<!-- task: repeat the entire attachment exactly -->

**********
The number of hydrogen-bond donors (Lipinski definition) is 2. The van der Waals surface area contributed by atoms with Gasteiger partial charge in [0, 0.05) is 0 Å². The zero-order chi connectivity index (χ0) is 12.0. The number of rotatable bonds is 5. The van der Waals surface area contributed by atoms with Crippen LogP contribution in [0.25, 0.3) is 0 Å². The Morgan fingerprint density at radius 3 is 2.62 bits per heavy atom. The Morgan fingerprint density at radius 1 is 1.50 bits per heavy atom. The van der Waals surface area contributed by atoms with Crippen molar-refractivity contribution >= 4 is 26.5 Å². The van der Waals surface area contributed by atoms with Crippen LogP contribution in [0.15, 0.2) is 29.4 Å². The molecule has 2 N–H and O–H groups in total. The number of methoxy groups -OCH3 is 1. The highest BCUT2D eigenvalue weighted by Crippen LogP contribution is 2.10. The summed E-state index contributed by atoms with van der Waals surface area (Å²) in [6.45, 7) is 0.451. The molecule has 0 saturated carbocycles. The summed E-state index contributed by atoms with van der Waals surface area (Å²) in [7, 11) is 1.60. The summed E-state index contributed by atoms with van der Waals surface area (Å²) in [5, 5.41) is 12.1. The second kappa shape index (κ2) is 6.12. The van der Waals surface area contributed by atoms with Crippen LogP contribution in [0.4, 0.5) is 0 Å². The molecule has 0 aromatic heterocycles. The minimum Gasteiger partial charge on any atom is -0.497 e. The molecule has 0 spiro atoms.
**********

The number of hydrogen-bond donors (Lipinski definition) is 2. The van der Waals surface area contributed by atoms with Gasteiger partial charge in [0, 0.05) is 0 Å². The zero-order chi connectivity index (χ0) is 12.0. The number of rotatable bonds is 5. The van der Waals surface area contributed by atoms with Crippen LogP contribution in [0.25, 0.3) is 0 Å². The Morgan fingerprint density at radius 3 is 2.62 bits per heavy atom. The Morgan fingerprint density at radius 1 is 1.50 bits per heavy atom. The van der Waals surface area contributed by atoms with Crippen molar-refractivity contribution >= 4 is 26.5 Å². The van der Waals surface area contributed by atoms with Crippen LogP contribution in [0.15, 0.2) is 29.4 Å². The molecule has 2 N–H and O–H groups in total. The number of methoxy groups -OCH3 is 1. The highest BCUT2D eigenvalue weighted by Crippen LogP contribution is 2.10. The summed E-state index contributed by atoms with van der Waals surface area (Å²) in [6.45, 7) is 0.451. The molecule has 0 saturated carbocycles. The summed E-state index contributed by atoms with van der Waals surface area (Å²) in [7, 11) is 1.60. The summed E-state index contributed by atoms with van der Waals surface area (Å²) in [5, 5.41) is 12.1. The second kappa shape index (κ2) is 6.12. The van der Waals surface area contributed by atoms with Crippen LogP contribution in [0.4, 0.5) is 0 Å². The molecule has 0 aromatic heterocycles. The minimum Gasteiger partial charge on any atom is -0.497 e. The molecule has 0 spiro atoms.